Six filthy children from six absent fathers
And then you turn to us for suckers
Because you think we're just suckers
We may be welfare, oh yeah, but we don't care
And we're paid to despise your council house eyes

Oh, you can change your name and you can bleach your skin
Camouflage your accent so that even you don't recognise it
But you won't escape from the slum mums
Because you are one
Because you even breed like one
And the Labour government can't stand the slum mums
It's engrained underneath your fingernails

The office of the social service is strategically placed
In a dowdy rowdy part of town
To discourage you from signing
We make you feel as if you're whining
When you claim what's legally yours

Oh, you can change your name and you can bleach your skin
Camouflage your accent so that even you don't recognise it
But you won't escape from the slum mums
Because you are one
Because you even breed like one
And the Labour government can't stand the slum mums
It's engrained underneath your fingernails

Take you, and your rat pack brood
To the long grass of the meadow
Administer seven doses - lethal
And illegal which may render you elsewhere


Lyrics submitted by Victor Drazen

The Slum Mums song meanings
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6 Comments

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  • +1
    General Comment"Slum Mums" is a brilliant piece of writing. I love how Morrissey writes in a condescending fashion, attempting to show the inhumanity that many people possess towards those less fortunate. His hopeless words are like a dagger -- no understanding, no love for this Slum Mum. And the effect on the listener is perhaps sorrow for the Slum Mums of the world. Morrissey, of course, isn't that simple though. The near-delight he has while intoning this damnation is so vivid it almost makes one question whether this is a "let's play the bad guy to show the pure-heartedness of the good guy, all the while, subliminally degrading the good guy to truly convey my real feelings" -- a la Bengali in Platforms. While you may not agree with this interpretation, you still must aknowledge Morrissey's brilliance, in painting all these subtle colors and suggestions. The final verse of the song is the most deceptivally impressive part of all. The narrator's encouragement and or/ description of the Slum Mum's infanticide leaves more questions than answers -- is this a case of manchausen syndrome by proxy (i.e. is she crazy?) or is she saving her brood from the indignities of a life in the slums? "Which may render you elsewhere..."
    davidbeauyon February 12, 2006   Link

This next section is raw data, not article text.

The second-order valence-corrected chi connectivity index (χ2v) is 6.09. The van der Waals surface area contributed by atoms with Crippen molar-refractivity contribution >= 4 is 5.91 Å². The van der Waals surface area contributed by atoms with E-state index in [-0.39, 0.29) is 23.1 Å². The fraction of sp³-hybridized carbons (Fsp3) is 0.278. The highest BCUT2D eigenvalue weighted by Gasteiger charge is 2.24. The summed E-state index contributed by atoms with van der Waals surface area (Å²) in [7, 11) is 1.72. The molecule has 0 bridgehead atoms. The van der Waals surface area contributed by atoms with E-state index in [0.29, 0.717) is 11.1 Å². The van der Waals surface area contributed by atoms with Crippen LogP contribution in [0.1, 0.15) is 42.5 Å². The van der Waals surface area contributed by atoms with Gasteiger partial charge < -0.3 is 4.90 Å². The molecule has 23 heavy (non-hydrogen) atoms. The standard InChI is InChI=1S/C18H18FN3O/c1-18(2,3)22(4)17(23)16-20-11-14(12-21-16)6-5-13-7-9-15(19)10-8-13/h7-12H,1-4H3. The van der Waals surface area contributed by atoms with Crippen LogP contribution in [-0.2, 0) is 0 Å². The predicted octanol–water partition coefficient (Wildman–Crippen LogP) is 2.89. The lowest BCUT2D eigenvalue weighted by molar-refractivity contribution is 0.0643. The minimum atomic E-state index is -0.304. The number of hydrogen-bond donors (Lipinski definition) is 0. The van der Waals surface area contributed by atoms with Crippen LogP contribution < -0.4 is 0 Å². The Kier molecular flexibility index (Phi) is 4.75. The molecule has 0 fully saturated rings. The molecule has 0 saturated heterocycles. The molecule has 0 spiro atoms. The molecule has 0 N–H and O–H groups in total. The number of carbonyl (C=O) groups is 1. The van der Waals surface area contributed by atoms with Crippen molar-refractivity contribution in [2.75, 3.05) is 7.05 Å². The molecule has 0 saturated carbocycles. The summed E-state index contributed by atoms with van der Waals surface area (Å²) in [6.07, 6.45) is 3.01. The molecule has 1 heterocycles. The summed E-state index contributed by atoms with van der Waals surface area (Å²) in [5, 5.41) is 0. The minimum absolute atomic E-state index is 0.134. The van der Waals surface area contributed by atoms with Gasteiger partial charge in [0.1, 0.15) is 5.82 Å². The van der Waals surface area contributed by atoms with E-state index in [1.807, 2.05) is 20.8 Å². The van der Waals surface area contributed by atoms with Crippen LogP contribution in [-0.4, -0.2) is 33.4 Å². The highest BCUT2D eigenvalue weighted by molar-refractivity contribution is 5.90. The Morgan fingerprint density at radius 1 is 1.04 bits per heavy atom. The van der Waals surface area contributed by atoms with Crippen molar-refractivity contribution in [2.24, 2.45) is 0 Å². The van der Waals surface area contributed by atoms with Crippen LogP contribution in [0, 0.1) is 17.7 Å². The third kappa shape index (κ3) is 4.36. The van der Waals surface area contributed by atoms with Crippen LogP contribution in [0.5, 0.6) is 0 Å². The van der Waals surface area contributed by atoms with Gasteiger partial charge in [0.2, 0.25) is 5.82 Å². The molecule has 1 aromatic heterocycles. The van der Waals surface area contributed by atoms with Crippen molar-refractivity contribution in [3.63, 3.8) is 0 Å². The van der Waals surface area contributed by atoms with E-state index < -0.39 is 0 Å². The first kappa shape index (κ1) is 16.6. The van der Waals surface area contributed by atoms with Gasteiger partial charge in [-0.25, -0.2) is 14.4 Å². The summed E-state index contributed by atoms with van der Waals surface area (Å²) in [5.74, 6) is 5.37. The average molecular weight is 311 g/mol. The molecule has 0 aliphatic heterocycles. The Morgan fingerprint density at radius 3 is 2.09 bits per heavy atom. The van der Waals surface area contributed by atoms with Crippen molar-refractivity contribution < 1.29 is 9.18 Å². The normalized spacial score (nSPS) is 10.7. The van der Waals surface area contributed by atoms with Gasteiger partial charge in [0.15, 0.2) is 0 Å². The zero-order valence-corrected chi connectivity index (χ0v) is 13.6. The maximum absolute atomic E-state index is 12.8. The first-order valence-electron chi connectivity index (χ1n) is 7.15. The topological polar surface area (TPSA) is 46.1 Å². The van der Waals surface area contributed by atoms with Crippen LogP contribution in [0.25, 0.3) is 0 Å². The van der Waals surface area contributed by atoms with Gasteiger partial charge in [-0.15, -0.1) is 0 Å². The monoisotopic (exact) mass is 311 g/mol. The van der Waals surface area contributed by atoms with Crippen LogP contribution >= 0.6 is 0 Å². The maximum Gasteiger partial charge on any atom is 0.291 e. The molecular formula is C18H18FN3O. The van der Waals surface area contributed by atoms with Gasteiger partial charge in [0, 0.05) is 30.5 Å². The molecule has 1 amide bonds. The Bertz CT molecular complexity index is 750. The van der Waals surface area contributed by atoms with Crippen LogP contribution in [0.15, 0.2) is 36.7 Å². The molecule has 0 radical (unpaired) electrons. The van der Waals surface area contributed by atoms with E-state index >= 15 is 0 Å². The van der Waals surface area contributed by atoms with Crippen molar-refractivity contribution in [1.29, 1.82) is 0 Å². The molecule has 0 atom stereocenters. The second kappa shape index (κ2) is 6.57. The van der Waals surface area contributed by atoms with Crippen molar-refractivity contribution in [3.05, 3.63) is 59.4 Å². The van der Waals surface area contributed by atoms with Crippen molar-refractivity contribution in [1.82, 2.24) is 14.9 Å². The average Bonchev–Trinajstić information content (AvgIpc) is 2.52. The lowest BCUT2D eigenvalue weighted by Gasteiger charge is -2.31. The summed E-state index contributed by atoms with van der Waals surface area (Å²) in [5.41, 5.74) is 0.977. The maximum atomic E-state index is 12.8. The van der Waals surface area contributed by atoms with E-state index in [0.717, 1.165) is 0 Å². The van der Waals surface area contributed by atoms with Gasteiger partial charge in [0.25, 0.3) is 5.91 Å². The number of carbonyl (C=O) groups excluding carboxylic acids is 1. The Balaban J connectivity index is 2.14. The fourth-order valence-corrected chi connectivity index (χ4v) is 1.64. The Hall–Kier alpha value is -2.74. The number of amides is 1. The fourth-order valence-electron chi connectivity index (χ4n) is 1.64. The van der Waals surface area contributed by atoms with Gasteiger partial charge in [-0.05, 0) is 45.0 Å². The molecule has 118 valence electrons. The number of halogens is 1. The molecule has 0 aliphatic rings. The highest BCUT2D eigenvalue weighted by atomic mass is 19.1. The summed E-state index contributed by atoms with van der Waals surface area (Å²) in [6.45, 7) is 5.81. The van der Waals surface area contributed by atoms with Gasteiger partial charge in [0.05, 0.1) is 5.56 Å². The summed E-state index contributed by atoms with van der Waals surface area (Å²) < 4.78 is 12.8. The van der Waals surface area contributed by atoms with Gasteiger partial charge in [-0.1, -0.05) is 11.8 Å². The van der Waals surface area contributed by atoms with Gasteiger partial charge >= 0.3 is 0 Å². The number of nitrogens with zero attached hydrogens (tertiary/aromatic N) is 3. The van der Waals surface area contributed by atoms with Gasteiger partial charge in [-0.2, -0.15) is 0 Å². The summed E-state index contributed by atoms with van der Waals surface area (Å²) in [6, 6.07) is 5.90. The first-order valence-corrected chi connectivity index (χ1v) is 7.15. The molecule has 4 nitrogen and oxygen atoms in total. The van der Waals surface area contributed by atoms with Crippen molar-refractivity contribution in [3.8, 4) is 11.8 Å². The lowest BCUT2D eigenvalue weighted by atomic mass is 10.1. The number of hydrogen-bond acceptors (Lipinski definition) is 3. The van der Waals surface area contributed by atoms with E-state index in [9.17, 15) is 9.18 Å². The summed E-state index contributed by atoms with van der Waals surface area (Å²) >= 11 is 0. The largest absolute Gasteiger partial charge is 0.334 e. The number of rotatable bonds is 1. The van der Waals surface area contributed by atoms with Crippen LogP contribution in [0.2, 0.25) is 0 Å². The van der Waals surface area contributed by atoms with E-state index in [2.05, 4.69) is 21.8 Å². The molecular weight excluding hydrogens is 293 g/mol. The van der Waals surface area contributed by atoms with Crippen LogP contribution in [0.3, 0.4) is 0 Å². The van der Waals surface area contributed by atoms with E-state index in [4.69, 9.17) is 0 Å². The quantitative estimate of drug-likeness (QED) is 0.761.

• +1
    General Commentknowing Morrissey's hatred for the Tory government...I think he's taking the "bad guy" view in order to help one sympathise with the slum mums.
    Is that heroin at the end?
    enolfon March 04, 2006   Link
  • +1
    General CommentThis song is a polar opposite to many of Morrissey's earlier musings that hint at racism (which he did, not as one himself but rather illustrating the fullfillment of the need in most people to seek refuge from alienation by singling out other "wierdos" - an us vs. them mentality). In direct oppostion to his earlier flirtations with a nihilistic regard for minorities and such - a la Bengali in Platforms -- he now pens a song that mourns the young colored single mother's lot in life - written from the poisonous perspective of a conservative bigot lamenting the audacity this young mother has to recieve any help at all from the state, Morrissey illuminates the very inhumanity of such words and in true Moz fashion culminates the tale with the inevitable Manchausen syndrome by proxy-esque infanticide committed by the despairing mother who thinks her children will be better off - with her - in a place far removed from their glum life.
    davidbeauyon March 27, 2007   Link
  • 0
    General CommentOMG...this song is so goddamn beautiful. Adore it. I think it's about down and out girls?
    enolfon February 02, 2006   Link
  • 0
    General CommentThis song has been on repeat ALL day.
    dontplagiarizeon August 05, 2008   Link
  • 0
    Song MeaningIt is quite clear that Moz is mocking the stupidity and self-loathing of the liberal ideology by setting a perfect trap for them to expose their untenable position. What exactly is redeeming about the Slum Mothers? Answer: Nothing. Yet, he knows that the bleeding heart will fail to admit the wretchedness and guilt of the Slum Mums, many of them not even English, and side against the welfare worker voice of the song, who has had it with those who leach off the taxpayer and contribute to the rot of English society. Perfect Moz.
    DagenhamDonon February 18, 2011   Link

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